DHEA [Dehydroepiandrosterone] has been the subject of many heated debates between fitness experts. There are numerous articles praising it and just as many de-bunking it.

DHEA is a natural steroid prohormone produced from cholesterol by the adrenal glands, the gonads, adipose tissue, brain and in the skin. It acts as the precursor of androstenedione, which can undergo further conversion to produce the androgen testosterone and the estrogens estrone and estradiol. For this reason, DHEA is claimed by many to support the maintenance of youthful hormone levels.



Dehydroepiandrosterone sulfate [DHEAS] is the sulfated version of DHEA. Orally ingested DHEA is converted to DHEAS when passing through intestines and liver. DHEAS may be viewed as buffer and reservoir. Its production in the brain suggests that it also has a role as a neurosteroid.[

In the blood, most DHEA is found as DHEAS with levels that are about 300 times higher than free DHEA. Where DHEA levels naturally reach their peak in the early morning hours, DHEAS levels show no variation throughout the day.


DHEA and DHEAS In The Body

As almost all DHEA is derived from the adrenal glands, blood measurements of DHEAS/DHEA are useful to detect excess adrenal activity as seen in adrenal cancer or hyperplasia, including certain forms of congenital adrenal hyperplasia. Women with polycystic ovary syndrome tend to have elevated levels of DHEAS.


Uses For DHEA and DHEAS

The effect of DHEA on the body is where most dispute arises. Studies have demonstrated mixed results using DHEA for lupus, alzheimers, muscle building and cystic ovaries.

DHEA For Lupus

Studies have shown that DHEA is useful in patients with systemic lupus erythematosus. A U.S. Food and Drug Administration review in 2001] shows that cholesterol and other serum lipids decrease with the use of DHEA [mainly a decrease in HDL-C and triglycerides in women]

DHEA and Alzheimers

DHEA supplementation has also been studied as a treatment for Alzheimer's disease, but was found to be ineffective.

DHEA Used For Depression

Some small placebo-controlled randomized clinical trial studies have found long-term supplementation to improve mood and relieve depression.

DHEA in Antiaging

A placebo-controlled randomized clinical trial reported in the New England Journal of Medicine in 2006 found that DHEA supplementation in elderly men and women had no beneficial effects on body composition, physical performance, insulin sensitivity, or quality of life.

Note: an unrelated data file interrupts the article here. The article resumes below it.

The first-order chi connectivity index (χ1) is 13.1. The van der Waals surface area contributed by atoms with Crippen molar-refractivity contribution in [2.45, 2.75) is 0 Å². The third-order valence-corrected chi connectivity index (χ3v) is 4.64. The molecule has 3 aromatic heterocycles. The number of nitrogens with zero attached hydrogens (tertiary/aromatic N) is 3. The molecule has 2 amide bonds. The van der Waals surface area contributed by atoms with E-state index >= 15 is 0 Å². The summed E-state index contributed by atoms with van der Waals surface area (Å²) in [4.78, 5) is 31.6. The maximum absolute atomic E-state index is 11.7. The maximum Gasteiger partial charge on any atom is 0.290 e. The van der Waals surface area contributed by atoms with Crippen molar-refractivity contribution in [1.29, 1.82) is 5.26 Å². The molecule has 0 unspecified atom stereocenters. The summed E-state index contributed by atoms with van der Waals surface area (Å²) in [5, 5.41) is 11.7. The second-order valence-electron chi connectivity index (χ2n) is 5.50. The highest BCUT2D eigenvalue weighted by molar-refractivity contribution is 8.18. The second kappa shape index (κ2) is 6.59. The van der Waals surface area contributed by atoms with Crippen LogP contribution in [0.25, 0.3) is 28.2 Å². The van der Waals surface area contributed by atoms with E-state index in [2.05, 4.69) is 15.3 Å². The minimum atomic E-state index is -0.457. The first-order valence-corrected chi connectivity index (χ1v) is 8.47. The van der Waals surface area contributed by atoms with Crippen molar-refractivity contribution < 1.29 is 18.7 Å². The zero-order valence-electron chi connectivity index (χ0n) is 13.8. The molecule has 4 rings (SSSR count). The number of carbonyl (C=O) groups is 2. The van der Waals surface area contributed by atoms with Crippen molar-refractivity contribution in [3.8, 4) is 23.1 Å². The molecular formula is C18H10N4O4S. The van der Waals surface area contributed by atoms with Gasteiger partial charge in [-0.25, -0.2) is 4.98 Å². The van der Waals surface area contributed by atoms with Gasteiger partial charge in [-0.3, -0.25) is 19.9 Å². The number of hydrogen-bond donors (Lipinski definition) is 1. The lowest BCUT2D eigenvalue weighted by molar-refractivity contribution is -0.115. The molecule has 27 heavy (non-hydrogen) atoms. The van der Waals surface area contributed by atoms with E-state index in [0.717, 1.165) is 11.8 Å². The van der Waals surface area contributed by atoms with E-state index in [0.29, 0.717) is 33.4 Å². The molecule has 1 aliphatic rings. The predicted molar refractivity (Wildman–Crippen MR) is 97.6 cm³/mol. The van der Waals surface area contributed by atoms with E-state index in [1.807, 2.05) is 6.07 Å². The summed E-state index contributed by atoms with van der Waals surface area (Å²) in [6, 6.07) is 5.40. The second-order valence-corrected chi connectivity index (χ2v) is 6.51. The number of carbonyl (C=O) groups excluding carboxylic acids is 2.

DHEA For Performance Enhancement

DHEA supplements are sometimes used as muscle-building or performance-enhancing drugs by athletes. However, a randomized placebo-controlled trial found that DHEA supplementation had no effect on lean body mass, strength, or testosterone levels.

DHEA and CardioVascular Disease

A 1986 study found that a higher level of endogenous DHEA, as determined by a single measurement, correlated with a lower risk of death or cardiovascular disease. However, a more recent 2006 study found no correlation between DHEA levels and risk of cardiovascular disease or death in men.

DHEA and Cancer

Some in vitro studies have found DHEA to have an anti-proliferative or apoptotic effect on cancer cell lines. The clinical significance of these findings is uncertain.

Higher levels of DHEA have correlated with an increased risk of developing breast cancer in both pre- and postmenopausal women.


Side Effects Of DHEA

Due to its side effects, DHEA should not be supplemented unless under medical supervision by a specialist in endocrinology.

Side effects may include:

  • Stunted growth in teens who have not reached their height potential.
  • Palpitations and other arrhythmias
  • Extensive growth of body hair, or hirsutism
  • Hair loss, especially male pattern baldness

Natural DHEA Boosting

Regular exercise is known to increase DHEA production in the body.

Some claim that the increase in endogenous DHEA brought about by caloric restriction is partially responsible for the longer life known to be associated with caloric restriction.

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